Whether it’s Om or ZZZ, your dreams are a powerful tool for mindfulness and meditation!

By Sansan Fibri and Simona Stankovska, @DreaMeApp

Have you ever tried finding an answer to a nagging issue and not able to make a breakthrough regardless of how hard you try? That’s because sometimes the answer cannot be determined from anything we do. It’s actually a part of who we are, and if we just sit still and listen deep inside, it will come to us without us having to try too hard.
But how, I hear you ask? Downloading the latest meditation app didn’t work, nor did that yoga class. We live in such a busy world, such noisy times, that even inside our head we can rarely find the peace and quiet to “tune in.” 
This is why we dream! Dreams are a powerful tool that help us unlock our subconscious and learn more about ourselves. It’s kind of why they say “sleep on it.” 😉
According to Healthline, when we are awake our thoughts have a certain logic to them, which is our conscious mind in action. When we’re sleeping, our brain is still active (our subconscious mind), but our thoughts or dreams often make little or no sense, and we can often wake up feeling confused or unsettled. This is why there are more than 100,000 monthly Google searches for terms such as “What does my dream mean?”
It’s good to be curious, because often our dreams are actually full of hidden messages that, if we try to decode, could help us in our waking lives. If knowledge is power then there is no greater power than knowing oneself!
Research from some of the world’s leading mental-health and sleep-health institutions (Harvard University, The Mental Health Foundation), found that tuning into our dreams is a powerful tool that improves our self-awareness, self-love, and empathy. Tapping into our dreams on a regular basis has been proven to reduce stress and anxiety, and actually make us sleep better, as our mind knows it can tap into its most intuitive, creative problem-solving mode.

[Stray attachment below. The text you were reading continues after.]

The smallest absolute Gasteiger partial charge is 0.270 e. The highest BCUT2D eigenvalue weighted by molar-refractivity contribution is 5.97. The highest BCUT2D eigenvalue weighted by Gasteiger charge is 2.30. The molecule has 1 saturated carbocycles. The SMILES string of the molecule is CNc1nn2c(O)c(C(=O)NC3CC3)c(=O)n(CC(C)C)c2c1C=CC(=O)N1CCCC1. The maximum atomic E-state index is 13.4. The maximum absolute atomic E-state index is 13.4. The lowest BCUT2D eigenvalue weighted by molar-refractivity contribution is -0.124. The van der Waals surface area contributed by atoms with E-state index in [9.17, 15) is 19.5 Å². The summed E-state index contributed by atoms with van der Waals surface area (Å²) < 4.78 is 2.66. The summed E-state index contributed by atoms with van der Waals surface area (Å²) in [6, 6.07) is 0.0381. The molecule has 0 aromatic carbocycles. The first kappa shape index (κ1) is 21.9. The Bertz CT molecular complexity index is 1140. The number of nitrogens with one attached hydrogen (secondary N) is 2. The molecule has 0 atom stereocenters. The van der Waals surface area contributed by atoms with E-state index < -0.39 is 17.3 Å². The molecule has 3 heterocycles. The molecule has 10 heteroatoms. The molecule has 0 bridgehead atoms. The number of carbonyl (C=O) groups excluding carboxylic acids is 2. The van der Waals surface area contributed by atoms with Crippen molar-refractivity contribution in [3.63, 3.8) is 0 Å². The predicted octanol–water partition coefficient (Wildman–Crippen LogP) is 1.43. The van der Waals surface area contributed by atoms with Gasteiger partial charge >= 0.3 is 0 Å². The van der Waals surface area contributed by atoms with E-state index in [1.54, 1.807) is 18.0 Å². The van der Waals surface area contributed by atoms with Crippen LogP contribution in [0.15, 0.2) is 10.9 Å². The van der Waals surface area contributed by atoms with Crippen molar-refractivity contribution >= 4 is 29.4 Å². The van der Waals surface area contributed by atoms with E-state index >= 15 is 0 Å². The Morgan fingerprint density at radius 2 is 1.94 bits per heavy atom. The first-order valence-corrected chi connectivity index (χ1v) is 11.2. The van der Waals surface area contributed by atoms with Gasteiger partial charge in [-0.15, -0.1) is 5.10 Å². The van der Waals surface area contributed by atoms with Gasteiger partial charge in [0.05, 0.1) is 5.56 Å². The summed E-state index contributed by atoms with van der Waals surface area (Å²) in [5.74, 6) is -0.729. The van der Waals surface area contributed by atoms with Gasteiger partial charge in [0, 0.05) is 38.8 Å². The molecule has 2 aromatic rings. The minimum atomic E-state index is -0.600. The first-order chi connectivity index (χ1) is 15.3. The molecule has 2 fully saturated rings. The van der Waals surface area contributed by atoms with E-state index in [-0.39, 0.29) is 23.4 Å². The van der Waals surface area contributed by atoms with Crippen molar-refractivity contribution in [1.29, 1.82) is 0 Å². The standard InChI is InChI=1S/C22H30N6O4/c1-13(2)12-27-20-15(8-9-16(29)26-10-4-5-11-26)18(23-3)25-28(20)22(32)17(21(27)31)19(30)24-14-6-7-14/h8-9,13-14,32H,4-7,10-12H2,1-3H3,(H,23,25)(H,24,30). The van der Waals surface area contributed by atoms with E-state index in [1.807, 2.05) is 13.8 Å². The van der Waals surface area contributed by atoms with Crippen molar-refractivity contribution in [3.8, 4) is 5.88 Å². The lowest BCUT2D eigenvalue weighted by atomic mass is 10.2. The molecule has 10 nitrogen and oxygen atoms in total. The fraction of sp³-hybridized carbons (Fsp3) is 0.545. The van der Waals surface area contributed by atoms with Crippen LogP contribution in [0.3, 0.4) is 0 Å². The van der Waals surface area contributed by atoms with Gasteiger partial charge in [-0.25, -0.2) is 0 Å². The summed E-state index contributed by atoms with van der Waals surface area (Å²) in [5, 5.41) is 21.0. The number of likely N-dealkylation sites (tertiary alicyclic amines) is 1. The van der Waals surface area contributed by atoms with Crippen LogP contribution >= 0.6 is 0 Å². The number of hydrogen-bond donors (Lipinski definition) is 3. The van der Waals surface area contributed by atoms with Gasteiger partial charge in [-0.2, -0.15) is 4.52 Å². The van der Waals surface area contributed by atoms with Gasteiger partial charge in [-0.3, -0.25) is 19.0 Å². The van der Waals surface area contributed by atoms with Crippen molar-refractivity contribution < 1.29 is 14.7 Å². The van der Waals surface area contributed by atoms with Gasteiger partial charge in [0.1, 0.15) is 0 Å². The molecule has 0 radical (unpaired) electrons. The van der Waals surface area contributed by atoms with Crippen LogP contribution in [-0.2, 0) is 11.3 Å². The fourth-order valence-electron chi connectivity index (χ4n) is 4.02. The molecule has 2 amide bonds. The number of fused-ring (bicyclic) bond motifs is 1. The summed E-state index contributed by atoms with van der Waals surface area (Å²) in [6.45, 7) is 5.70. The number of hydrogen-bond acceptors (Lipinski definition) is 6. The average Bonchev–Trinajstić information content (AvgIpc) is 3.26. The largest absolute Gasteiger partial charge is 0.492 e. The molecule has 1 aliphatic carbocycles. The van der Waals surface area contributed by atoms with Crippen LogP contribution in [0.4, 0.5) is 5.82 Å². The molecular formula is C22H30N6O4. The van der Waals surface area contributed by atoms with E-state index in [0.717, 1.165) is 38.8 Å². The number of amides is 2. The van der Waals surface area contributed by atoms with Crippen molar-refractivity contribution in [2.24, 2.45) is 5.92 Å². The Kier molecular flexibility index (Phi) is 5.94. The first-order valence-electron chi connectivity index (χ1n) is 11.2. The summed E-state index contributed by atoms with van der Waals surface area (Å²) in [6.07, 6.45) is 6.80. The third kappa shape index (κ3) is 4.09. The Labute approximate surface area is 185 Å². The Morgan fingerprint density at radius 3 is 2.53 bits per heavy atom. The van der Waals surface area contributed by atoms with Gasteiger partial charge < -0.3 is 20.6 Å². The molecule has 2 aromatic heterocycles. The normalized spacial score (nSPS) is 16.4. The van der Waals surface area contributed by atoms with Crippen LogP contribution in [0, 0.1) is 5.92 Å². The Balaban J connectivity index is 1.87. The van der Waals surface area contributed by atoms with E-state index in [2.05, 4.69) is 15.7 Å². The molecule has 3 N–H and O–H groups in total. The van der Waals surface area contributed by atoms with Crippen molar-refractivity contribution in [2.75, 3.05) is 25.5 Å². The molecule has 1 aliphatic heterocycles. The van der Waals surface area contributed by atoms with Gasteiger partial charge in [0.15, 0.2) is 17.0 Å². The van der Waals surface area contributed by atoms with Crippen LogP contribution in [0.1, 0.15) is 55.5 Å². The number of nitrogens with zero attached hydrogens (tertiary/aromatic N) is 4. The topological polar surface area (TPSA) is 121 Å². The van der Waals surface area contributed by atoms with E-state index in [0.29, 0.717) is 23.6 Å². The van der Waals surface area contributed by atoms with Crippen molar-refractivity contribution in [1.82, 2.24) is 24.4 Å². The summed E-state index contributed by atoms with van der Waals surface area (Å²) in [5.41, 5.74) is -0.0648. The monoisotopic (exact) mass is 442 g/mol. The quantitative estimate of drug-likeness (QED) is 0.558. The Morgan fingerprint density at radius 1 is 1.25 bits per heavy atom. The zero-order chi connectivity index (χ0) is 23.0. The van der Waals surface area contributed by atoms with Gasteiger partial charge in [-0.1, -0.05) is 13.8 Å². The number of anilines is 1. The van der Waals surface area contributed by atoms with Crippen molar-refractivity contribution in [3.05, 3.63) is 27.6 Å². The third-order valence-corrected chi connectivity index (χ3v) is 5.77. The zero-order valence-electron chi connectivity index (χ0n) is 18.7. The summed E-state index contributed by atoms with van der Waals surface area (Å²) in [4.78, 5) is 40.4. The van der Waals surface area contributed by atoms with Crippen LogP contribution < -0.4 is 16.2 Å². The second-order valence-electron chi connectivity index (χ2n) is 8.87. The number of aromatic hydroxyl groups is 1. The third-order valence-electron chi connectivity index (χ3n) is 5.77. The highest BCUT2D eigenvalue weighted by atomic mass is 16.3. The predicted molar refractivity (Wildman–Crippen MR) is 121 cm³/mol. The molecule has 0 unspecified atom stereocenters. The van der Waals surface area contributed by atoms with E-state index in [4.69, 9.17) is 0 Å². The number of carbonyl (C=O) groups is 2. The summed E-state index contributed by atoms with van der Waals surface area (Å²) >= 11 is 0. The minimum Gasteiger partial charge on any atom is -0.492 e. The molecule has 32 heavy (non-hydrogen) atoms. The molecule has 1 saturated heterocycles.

While tapping into our subconscious through dreams has existed in most ancient societies, modern science was divided on the subject for many years. Only in the past 20 years has it been more of a consensus that dreaming has some very essential biological functions. To quote one of my favorite sleep and dream researchers, Dr. Matthew Walker (Psychology & Neuroscience, UC Berkeley):

“It’s said that time heals all wounds, but my research suggests that time spent in dream sleep is what heals.” “It’s Not Just Sleep That’s Important to Your Well-Being. It’s Dreaming, Too.”

It’s Not Just Sleep That’s Important to Your Well-Being. It’s Dreaming, Too, YES! Magazine, 19 Dec. 2017.

We now understand dreaming is a biological imperative and its function is to:

Help Us Work Through Tough Situations

According to The National Sleep Foundation, dreams can force us to face an emotional circumstance that’s actually happening in our life, thus allowing us to deal with the emotions in our dreams — a safe and protected environment. Our dreams can help us see the situation in a different light or understand something new about ourselves. It may also help us get to the root of whatever may be causing us to feel anger, fear, or envy.

Practice a Skill

Our dreams let us practice for major life events that require extra concentration, such as a review at work, a piano recital, or simply a difficult conversation that you may be avoiding.

Get Creative

Dreams can help us think in an intuitive and imaginative way and come up with ideas that maybe we couldn’t in our waking lives. For example, I came up with the concept for the DreaMe App in my sleep! Other famous inventions that have resulted from dreams are: Google, Einstein’s Theory of Relativity, the sewing machine, the periodic table, and DNA’s double helix. So, what will you invent?

Remember and Declutter

Dreaming allows your brain to reshuffle everything that it has remembered, keep the important connections that it has made, and get rid of the useless ones. In other words, dreams can help us commit essential details to long term memory — sifting through the junk!

Therefore, tomorrow, when you wake up, stay still for a moment longer. Go ahead and turn that awful buzzing alarm off, lie right back down, close your eyes, and try to conjure up the images from the dream that is just beginning to fade away.

Ask yourself, “Where was I, who else was there, and what was happening?” It’s okay if very little details actually emerge. Whatever you think it might have been, don’t doubt it! Most importantly, ask yourself: How did I feel about it all? Did you wake up feeling anxious, excited, sad, or maybe lustful? Your dream is definitely trying to tell you something! If you’re curious to know what, go to https://dreameapp.com/kolmain to find out!

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